Ms. Detwiler said she was planning to come to Pittsburgh on Saturday to help with another daughter’s move to North Carolina. But when she got the news that Ms. Davis had been killed, she came a day early to start making funeral arrangements.
She said she was at work Thursday afternoon in Charlotte with her phone turned off as relatives and friends desperately tried to reach her. When she left her office, she turned on her phone and immediately received several messages, including one from her mother who told her “it was an emergency, urgently call her back,” she said.
Around 5:30 p.m. Thursday, Ms. Detwiler called her brother, who was at the hospital. He handed the phone to Ms. Detwiler’s mother, who told her that Ms. Davis was dead.
“It wasn’t real,” Ms. Detwiler said. “I couldn’t reconcile it in my mind. I couldn’t believe it. I still can’t.”
Ms. Detwiler said she doesn’t think the people who robbed her daughter intended to kill her. Still, she can’t understand why someone would have needed to shoot her daughter, whom she described as “petite.”
But she said her daughter wouldn’t have let the money go easily.
“She was a strong young woman,” Ms. Detwiler said. “She was tough, she was feisty. She fought for that money, I know she did.”
Ms. Detwiler said she will raise Azaylah and Aliviyah in Charlotte. She is still contemplating how she will explain to the girls why their mother isn’t there.
She said she wanted the people who killed her daughter to know what they took from her. She wants them to think about all of the lives they’ve impacted by pulling the trigger, including their own.
“They will answer for this,” Ms. Detwiler said. “I want them to know that their lives are over.”
Ms. Whitley, Mr. Taylor and Mr. Scott were placed in the Allegheny County Jail. They were scheduled to have a preliminary hearing March 9.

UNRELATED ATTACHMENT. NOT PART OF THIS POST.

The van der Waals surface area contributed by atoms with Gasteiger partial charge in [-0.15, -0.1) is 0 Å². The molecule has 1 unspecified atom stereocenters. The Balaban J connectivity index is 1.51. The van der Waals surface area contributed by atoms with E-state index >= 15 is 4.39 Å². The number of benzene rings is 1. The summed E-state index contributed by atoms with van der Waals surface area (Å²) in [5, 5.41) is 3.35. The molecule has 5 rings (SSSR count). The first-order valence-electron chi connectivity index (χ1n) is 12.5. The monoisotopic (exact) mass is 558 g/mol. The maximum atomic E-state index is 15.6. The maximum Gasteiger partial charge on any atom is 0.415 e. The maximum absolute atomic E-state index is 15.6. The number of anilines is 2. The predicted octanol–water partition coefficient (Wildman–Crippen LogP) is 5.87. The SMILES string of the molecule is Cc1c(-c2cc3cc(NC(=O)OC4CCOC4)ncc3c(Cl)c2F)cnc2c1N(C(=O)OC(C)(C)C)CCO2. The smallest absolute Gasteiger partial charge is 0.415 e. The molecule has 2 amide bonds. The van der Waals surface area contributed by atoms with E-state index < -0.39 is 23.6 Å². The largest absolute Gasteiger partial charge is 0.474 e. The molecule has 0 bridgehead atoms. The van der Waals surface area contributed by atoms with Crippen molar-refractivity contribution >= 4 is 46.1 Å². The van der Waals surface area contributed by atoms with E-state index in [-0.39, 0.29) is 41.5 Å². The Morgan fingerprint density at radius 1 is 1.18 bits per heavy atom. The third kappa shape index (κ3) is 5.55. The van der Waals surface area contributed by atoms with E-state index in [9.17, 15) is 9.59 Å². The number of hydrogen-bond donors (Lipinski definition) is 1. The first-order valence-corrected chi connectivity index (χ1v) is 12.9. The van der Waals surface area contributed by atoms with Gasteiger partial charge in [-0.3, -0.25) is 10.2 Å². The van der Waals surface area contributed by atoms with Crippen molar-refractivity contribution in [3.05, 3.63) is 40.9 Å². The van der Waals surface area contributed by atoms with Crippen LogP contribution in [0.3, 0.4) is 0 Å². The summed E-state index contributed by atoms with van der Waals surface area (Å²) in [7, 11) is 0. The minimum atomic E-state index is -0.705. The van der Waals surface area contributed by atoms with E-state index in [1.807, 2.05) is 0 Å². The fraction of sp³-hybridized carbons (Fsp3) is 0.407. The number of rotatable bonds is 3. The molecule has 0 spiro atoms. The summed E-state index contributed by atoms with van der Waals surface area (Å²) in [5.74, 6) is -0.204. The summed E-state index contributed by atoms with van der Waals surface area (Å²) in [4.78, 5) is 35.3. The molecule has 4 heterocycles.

Ms. Detwiler said she last talked to Ms. Davis earlier this week on the phone. She told Ms. Davis that she found a five-bedroom house in the Charlotte area, and asked her daughter if she would be interested in moving there. Ms. Davis said yes.
Ms. Davis began working at Dollar General about a month ago, but she also had a job at Wendy’s. She was a single mother, but she was supported by a tight-knit family. She was especially close to her mother; her father committed suicide when she was 8.
“She was special to me,” Ms. Detwiler said. “She was special to everyone who knew her.”
Ms. Detwiler last saw her daughter in person about two weeks ago. Ms. Davis went to Charlotte the weekend of Feb. 9 to spend her birthday with her mother.
Ms. Davis was a big fan of the reality television show “Real Housewives of Atlanta.” Peter Tomas, one of the stars of the show, owns a nightclub in Charlotte called Club One, so Ms. Detwiler took her daughter there for her birthday.
“She had an awesome time,” Ms. Detwiler said. “She was happy and dancing.”
While they were there, Peter Thomas was in the VIP area of the club. Ms. Davis asked him to take a photo, but her phone was dead. She asked her mother if she could use her phone, but its battery was also drained.
Ms. Detwiler remembers watching her daughter walk away from her when she dropped her off at the airport at the end of that weekend and said she wishes that she would have stopped her from going home.
“If I knew when I took her to the airport it would be the last time I saw her, I wouldn’t have let her go,” Ms. Detwiler said. “I would have held her tighter.”